11 of 12 photos
IC 1318a, LBN 239, Cygnus

IC 1318a, LBN 239, Cygnus

530 mm f/5 15.3 hours, July 2012, Photograph

IC 1318a, LBN 239, 241 and 243 — The HII regions IC 1318a, LBN 239, 241 and 243 are components of Cygnus-X, one of the richest known regions of star formation in the Galaxy. Cygnus-X contains many HII regions, a number of Wolf-Rayet and O3 stars and several OB associations. Cygnus-X also contains one of the most massive molecular complexes of the nearby Galaxy with a total mass of ~3 million Msolar and a diameter of 200 pc. IC 1318a adopted distance 1.5 kpc. From Reipurth et al., "Star Formation and Young Clusters in Cygnus", Handbook of Star Forming Regions, Volume I: The Northern Sky, Astronomical Society of the Pacific Monograph Publications, Monograph 4, Edited by Bo Reipurth, p. 36-89, 2008.

Cr 419 and HD 193322 — The young open cluster Collinder (Cr) 419 surrounds the multiple star system HD 193322 that contains at least four components classed as O8.5III, B1V, O9Vnn and B1.5V. HD 193322 has a simplex hierarchical structure with successive orbital periods of 0.9 yr (O8.5III and B1V), 35 yr (O9Vnn) and 21 kyr (B1.5V). O8.5III and B1V pair mass 43 +/- 7 Msolar, O9Vnn star mass ~15 Msolar, cluster distance 741 +/- 36 pc. From Roberts et al., "The membership and distance of the open cluster Collinder 419", The Astronomical Journal, 140:744-752, 2010 September, and Gries et al., "Combined Spectroscopic and Interferometric Orbits for HD 193322", Bulletin de la Société Royale des Sciences de Liège, 80:678-682, 2011.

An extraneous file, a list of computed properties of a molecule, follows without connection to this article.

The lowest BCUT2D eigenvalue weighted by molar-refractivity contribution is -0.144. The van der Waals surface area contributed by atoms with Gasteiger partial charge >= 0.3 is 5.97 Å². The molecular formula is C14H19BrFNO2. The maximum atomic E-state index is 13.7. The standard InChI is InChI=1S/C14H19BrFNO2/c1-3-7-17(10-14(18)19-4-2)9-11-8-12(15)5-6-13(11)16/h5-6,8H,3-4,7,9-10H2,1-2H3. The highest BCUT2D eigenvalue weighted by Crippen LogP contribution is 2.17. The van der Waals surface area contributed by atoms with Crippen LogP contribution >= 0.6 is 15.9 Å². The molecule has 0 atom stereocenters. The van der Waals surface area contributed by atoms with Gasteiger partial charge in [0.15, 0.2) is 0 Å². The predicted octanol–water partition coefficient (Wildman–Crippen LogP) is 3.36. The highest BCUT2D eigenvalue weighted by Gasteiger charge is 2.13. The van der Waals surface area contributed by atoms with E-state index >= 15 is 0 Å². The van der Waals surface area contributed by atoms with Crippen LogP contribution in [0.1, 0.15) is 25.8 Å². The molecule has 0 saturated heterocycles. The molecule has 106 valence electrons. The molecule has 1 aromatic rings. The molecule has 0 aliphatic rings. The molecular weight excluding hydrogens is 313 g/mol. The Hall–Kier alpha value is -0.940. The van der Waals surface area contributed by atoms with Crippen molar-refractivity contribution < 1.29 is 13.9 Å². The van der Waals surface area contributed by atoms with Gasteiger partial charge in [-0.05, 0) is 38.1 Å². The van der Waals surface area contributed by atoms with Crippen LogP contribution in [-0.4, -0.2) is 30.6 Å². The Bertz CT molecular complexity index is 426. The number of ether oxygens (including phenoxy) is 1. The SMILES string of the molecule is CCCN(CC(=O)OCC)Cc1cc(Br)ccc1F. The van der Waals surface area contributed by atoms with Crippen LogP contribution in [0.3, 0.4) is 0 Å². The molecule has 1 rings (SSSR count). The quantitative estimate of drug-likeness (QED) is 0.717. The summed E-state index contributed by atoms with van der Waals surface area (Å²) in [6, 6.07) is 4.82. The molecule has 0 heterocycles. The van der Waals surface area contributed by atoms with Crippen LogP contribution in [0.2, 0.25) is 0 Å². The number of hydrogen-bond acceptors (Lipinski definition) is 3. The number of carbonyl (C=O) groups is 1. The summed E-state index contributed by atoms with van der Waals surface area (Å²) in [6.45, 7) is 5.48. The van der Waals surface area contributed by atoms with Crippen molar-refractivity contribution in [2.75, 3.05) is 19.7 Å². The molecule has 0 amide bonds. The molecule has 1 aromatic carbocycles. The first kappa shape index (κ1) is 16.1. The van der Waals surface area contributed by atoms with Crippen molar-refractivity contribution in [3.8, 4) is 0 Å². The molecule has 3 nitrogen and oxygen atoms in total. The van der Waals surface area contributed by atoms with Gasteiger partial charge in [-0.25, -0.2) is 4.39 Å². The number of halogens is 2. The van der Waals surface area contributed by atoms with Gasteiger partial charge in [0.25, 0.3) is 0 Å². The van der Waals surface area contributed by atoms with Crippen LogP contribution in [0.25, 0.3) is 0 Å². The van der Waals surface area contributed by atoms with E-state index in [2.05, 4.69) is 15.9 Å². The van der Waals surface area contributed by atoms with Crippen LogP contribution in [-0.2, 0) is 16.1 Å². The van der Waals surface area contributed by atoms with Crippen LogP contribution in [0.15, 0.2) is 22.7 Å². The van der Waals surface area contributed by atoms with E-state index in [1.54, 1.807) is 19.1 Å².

IC 1311 — The old open cluster IC 1311 is projected in Cygnus but lies well beyond the Cygnus-X region. The cluster is located at a distance of 8 kpc from the Galactic center and 0.4 kpc above the Galactic plane. Metallicity [FE/H] -0.30, heliocentric radial velocity -63 km/s, heliocentric distance 6.6 kpc, age 1.1 Gyr. From Warren et al., "Metallicities and radial velocities of five open clusters including a new candidate member of the Monoceros stream", Monthly Notices of the Royal Astronomical Society, 393: 272–296, 2009.

WR 138a — The Wolf-Rayet star WR 138a and its circumstellar nebula were discovered serendipitously from Spitzer Space Telescope archival data. The star belongs to the WN8-9h subtype, has a temperature of 40,000 K and a wind composition dominated by helium with 20 percent hydrogen. The circumstellar nebula, visible in the Spitzer 24 μm IR image, has a ring-like structure with a diamter of ~2.3 arcmin. Proper motion measurements indicate that WR 138a is a runaway star with a peculiar (transverse) velocity of ~50 km/s. Luminosity 200,000 Lsolar, distance 4.2 kpc. From Gvaramadze et al., "Discovery of a new Wolf-Rayet star and its ring nebula in Cygnus", Monthly Notices of the Royal Astronomical Society, 400(1):524-530, 2009 September.

Coordinates: RA 20h 14.9m, Dec +41° 26’, PA -0° 4’
Field of view: 1° 56’ x 1° 28’
Image scale: 4.2” / pixel

Date: July 2012
Location: Cascade Range, California
Exposure: 23 x 40 minutes (15.3 hours), binned 2 x 2 at -20° C

Guiding error: 0.7" rms
Star FWHM: 4.6", histogram
Star eccentricity: 0.33
Camera noise: 14 e- rms
Background noise: 29 e- rms
Subframe location: 709 e-
Subframe scale: 256 e-

Telescope: Takahashi FSQ-106EDX 530 mm f/5
Camera: Quantum Scientific Imaging 683wsg
Filter: Astrodon H-alpha, 3 nm bandwidth
Focuser: Spike-a Bahtinov Mask
Guider: Santa Barbara Instrument Group ST-i
Flats: Alnitak Astrosystems Flat-Man
USB: Icron Ranger 2122, Moxa UPort 404
Mount: Takahashi EM-400 Temma2M
Acquisition: Diffraction Limited MaxIm DL, CCDAstro Temma, ASCOM Platform
Processing: Pleiades Astrophoto PixInsight, MathWorks MATLAB, IHRP Platform